You're Out of School, Now the REAL Homework Begins
A basketball player shouldn't enter the game without taking some layups first. A singer shouldn't take center stage without rehearsing the song prior to the start of the performance. So what makes you think a good interviewee should go on an interview without appropriately preparing?
"Practice makes perfect." It's cliché, but true. Many college students and recent grads possess an unfortunate overconfident attitude coupled with a desire to simply "wing it."
Forget the advice from your friends who say, "Don't over prepare, just be yourself." Newsflash: They are wrong! You can NEVER prepare too much for an interview.
Here are a few preparations I take prior to going on interviews:
- Do your homework: You may be out of school, but you still have to do your homework. Thoroughly research the company and position you are interviewing for. Don't risk having that "deer in headlights" facial expression when the interviewer asks you a specific question about the company's operations, history or recent achievements.
- Practice your answers: It's as simple as searching for the phrase "job interview questions." You'll get a plethora of websites that will provide you with sample questions. Have a family member or friend pose these questions to you to be certain that you can articulate your answers confidently and without hesitation.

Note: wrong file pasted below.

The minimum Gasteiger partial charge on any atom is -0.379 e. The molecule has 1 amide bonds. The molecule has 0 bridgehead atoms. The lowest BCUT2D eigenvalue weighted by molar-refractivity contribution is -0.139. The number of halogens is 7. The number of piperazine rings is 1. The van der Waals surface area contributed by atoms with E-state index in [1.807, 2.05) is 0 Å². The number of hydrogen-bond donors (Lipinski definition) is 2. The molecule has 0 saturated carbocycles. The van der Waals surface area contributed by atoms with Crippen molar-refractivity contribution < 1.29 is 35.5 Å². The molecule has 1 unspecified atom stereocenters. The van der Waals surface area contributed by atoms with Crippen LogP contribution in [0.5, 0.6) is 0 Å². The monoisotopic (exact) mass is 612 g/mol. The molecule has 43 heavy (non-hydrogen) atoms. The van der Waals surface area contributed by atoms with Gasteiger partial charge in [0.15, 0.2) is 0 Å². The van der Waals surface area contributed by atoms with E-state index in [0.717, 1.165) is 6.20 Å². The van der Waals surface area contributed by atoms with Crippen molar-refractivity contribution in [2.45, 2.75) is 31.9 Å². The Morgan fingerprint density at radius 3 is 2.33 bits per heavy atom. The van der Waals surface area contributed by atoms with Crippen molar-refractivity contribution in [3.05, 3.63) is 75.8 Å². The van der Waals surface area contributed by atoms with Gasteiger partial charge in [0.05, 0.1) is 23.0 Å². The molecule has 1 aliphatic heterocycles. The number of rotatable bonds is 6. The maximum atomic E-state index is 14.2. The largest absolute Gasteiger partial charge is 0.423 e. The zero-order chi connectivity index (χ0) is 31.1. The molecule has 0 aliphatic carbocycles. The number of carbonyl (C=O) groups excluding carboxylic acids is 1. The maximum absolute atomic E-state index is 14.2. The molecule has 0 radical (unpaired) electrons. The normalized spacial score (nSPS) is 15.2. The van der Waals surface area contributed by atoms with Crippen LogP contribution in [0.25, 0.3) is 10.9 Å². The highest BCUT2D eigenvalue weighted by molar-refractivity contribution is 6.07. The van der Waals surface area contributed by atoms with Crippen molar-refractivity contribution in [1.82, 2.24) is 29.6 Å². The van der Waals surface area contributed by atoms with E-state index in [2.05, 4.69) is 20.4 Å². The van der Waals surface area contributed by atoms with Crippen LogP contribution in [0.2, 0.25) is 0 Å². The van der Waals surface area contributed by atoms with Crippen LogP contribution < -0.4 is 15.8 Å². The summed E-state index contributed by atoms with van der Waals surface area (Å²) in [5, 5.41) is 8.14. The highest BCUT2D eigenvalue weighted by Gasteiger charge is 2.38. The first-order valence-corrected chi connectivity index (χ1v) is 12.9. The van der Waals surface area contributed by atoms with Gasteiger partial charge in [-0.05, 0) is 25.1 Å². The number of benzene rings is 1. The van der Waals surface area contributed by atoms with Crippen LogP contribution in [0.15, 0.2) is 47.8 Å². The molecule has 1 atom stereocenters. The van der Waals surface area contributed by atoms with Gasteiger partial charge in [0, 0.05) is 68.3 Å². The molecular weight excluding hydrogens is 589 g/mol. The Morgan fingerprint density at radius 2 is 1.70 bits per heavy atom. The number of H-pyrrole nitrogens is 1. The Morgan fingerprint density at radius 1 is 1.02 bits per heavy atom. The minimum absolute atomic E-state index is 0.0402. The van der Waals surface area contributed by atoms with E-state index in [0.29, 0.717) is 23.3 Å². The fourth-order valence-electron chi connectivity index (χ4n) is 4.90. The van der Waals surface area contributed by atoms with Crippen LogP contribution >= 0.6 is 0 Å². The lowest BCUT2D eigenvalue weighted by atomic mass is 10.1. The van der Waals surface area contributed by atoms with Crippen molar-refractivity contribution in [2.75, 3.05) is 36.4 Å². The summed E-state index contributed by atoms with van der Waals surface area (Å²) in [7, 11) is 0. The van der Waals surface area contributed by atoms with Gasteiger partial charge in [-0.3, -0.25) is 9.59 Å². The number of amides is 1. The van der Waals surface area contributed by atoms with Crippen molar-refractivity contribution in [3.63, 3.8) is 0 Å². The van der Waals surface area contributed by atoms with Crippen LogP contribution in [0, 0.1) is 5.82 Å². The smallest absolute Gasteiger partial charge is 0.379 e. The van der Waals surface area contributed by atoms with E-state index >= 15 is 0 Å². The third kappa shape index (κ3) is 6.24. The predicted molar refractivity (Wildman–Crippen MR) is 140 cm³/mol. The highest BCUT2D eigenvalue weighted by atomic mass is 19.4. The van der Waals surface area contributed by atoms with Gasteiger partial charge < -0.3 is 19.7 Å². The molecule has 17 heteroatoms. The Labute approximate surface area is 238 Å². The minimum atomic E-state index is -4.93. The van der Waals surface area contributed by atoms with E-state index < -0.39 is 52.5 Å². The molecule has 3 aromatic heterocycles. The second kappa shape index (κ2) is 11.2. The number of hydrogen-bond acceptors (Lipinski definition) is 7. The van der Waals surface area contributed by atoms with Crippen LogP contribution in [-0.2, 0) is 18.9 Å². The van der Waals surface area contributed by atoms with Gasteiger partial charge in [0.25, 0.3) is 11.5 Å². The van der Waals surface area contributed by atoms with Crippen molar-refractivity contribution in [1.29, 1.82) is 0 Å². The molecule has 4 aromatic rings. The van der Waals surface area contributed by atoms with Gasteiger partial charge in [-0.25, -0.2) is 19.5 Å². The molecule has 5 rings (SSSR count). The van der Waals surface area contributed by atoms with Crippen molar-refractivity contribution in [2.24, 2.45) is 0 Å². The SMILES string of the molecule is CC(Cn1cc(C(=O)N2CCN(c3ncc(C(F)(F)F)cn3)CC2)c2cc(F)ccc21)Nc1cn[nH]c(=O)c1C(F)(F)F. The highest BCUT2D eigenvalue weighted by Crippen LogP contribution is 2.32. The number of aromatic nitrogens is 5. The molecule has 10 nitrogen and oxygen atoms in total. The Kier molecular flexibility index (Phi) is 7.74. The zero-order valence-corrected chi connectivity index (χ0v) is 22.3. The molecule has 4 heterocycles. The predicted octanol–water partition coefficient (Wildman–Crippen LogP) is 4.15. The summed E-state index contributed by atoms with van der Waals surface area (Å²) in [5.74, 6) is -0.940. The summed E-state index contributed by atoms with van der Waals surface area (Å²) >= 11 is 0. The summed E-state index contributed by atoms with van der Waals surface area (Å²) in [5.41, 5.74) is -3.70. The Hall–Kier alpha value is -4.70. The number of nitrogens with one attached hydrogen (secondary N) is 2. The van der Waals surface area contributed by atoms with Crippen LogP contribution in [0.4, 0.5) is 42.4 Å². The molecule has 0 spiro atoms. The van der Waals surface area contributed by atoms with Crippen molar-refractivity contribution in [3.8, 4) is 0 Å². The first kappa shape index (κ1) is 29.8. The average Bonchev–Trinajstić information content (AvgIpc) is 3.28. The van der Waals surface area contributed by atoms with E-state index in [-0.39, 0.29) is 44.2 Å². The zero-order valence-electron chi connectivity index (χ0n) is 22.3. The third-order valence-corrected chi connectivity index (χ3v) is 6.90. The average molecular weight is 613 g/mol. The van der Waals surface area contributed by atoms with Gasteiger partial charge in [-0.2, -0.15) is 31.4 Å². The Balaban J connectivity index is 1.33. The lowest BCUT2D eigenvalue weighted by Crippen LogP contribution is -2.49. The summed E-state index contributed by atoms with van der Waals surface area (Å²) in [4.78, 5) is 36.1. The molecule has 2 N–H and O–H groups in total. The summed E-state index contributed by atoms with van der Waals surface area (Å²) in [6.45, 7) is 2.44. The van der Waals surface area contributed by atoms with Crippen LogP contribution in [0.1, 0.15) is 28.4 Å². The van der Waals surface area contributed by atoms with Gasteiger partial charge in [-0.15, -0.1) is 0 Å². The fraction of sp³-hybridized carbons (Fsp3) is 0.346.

- Know your questions: Don't neglect to ask questions on your interview. Ask questions regarding the specific responsibilities of the open position and questions that pertain to the company's future development or operation plans. This is a key way to further convey your knowledge about the company.
Lauren Brookmeyer is a communications director for a New York State Senator. During her recent college career, she has been recognized nationally for both her producing and reporting. Like many members of the Millennial Generation, Brookmeyer is working her very hardest to remain competitive in a tough economic climate. Graduating college a semester early with a journalism background, she worked a few months for a major news network in Manhattan. However, upon quickly discovering that the news world was simply not the right fit, Brookmeyer revamped her resume, coupled her experience in communications with her passion for politics, and transitioned into her current position. She will be offering up personal advice on how to hunt for a job and how to be successful once you land that job.